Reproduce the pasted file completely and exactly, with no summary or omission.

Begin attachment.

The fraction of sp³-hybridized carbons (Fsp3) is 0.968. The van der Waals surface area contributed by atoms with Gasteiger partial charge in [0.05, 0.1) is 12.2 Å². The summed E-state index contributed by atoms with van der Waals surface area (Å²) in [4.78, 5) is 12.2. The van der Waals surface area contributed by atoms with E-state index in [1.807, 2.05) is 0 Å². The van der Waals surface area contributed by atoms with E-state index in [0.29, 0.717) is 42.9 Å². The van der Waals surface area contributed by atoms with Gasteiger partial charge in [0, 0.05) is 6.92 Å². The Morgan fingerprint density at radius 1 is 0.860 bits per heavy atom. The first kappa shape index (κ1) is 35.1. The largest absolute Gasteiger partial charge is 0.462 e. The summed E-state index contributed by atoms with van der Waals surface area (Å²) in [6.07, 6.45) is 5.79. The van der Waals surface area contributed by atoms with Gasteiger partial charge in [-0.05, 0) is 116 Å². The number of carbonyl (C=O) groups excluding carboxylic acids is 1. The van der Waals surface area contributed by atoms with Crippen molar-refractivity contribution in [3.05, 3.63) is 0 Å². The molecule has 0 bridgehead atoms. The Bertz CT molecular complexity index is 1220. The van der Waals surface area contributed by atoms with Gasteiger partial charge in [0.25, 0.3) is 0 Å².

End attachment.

The fraction of sp³-hybridized carbons (Fsp3) is 0.968. The van der Waals surface area contributed by atoms with Gasteiger partial charge in [0.05, 0.1) is 12.2 Å². The summed E-state index contributed by atoms with van der Waals surface area (Å²) in [4.78, 5) is 12.2. The van der Waals surface area contributed by atoms with E-state index in [1.807, 2.05) is 0 Å². The van der Waals surface area contributed by atoms with E-state index in [0.29, 0.717) is 42.9 Å². The van der Waals surface area contributed by atoms with Gasteiger partial charge in [0, 0.05) is 6.92 Å². The Morgan fingerprint density at radius 1 is 0.860 bits per heavy atom. The first kappa shape index (κ1) is 35.1. The largest absolute Gasteiger partial charge is 0.462 e. The summed E-state index contributed by atoms with van der Waals surface area (Å²) in [6.07, 6.45) is 5.79. The van der Waals surface area contributed by atoms with Gasteiger partial charge in [-0.05, 0) is 116 Å². The number of carbonyl (C=O) groups excluding carboxylic acids is 1. The van der Waals surface area contributed by atoms with Crippen molar-refractivity contribution in [3.05, 3.63) is 0 Å². The molecule has 0 bridgehead atoms. The Bertz CT molecular complexity index is 1220. The van der Waals surface area contributed by atoms with Gasteiger partial charge in [0.25, 0.3) is 0 Å².